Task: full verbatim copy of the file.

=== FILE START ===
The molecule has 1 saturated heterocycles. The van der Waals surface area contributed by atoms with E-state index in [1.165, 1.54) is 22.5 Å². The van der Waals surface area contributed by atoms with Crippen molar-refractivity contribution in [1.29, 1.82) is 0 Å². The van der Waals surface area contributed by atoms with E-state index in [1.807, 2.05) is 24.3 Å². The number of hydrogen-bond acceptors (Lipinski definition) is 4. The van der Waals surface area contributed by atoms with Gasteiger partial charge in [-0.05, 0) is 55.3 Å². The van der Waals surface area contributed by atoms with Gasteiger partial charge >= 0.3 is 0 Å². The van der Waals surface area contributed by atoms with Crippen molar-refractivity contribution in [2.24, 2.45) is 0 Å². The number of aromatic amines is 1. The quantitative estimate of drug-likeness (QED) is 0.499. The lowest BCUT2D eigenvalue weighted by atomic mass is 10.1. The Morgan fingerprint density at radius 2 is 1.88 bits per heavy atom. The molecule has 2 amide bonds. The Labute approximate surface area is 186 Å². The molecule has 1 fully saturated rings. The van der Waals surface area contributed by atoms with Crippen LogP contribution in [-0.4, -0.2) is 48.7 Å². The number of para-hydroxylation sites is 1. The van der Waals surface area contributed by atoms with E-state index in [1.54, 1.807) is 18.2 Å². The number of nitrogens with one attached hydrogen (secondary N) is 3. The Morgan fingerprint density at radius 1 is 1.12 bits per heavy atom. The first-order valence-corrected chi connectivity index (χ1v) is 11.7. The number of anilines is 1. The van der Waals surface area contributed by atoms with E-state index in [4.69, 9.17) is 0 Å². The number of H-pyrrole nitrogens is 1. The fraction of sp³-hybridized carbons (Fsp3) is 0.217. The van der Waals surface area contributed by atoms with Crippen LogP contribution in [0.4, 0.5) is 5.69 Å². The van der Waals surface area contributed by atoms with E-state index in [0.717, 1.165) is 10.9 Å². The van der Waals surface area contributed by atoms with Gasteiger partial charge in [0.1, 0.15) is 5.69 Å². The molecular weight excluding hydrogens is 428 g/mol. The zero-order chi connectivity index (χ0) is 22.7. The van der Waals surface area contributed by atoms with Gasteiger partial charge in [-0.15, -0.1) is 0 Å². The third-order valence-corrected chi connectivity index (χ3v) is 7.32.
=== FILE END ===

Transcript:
The molecule has 1 saturated heterocycles. The van der Waals surface area contributed by atoms with E-state index in [1.165, 1.54) is 22.5 Å². The van der Waals surface area contributed by atoms with Crippen molar-refractivity contribution in [1.29, 1.82) is 0 Å². The van der Waals surface area contributed by atoms with E-state index in [1.807, 2.05) is 24.3 Å². The number of hydrogen-bond acceptors (Lipinski definition) is 4. The van der Waals surface area contributed by atoms with Gasteiger partial charge in [-0.05, 0) is 55.3 Å². The van der Waals surface area contributed by atoms with Gasteiger partial charge >= 0.3 is 0 Å². The van der Waals surface area contributed by atoms with Crippen molar-refractivity contribution in [2.24, 2.45) is 0 Å². The number of aromatic amines is 1. The quantitative estimate of drug-likeness (QED) is 0.499. The lowest BCUT2D eigenvalue weighted by atomic mass is 10.1. The Morgan fingerprint density at radius 2 is 1.88 bits per heavy atom. The molecule has 2 amide bonds. The Labute approximate surface area is 186 Å². The molecule has 1 fully saturated rings. The van der Waals surface area contributed by atoms with Crippen LogP contribution in [-0.4, -0.2) is 48.7 Å². The number of para-hydroxylation sites is 1. The van der Waals surface area contributed by atoms with E-state index in [1.54, 1.807) is 18.2 Å². The number of nitrogens with one attached hydrogen (secondary N) is 3. The Morgan fingerprint density at radius 1 is 1.12 bits per heavy atom. The first-order valence-corrected chi connectivity index (χ1v) is 11.7. The number of anilines is 1. The van der Waals surface area contributed by atoms with E-state index in [4.69, 9.17) is 0 Å². The number of H-pyrrole nitrogens is 1. The fraction of sp³-hybridized carbons (Fsp3) is 0.217. The van der Waals surface area contributed by atoms with Crippen LogP contribution in [0.4, 0.5) is 5.69 Å². The van der Waals surface area contributed by atoms with E-state index in [0.717, 1.165) is 10.9 Å². The van der Waals surface area contributed by atoms with Gasteiger partial charge in [0.1, 0.15) is 5.69 Å². The molecular weight excluding hydrogens is 428 g/mol. The zero-order chi connectivity index (χ0) is 22.7. The van der Waals surface area contributed by atoms with Gasteiger partial charge in [-0.15, -0.1) is 0 Å². The third-order valence-corrected chi connectivity index (χ3v) is 7.32.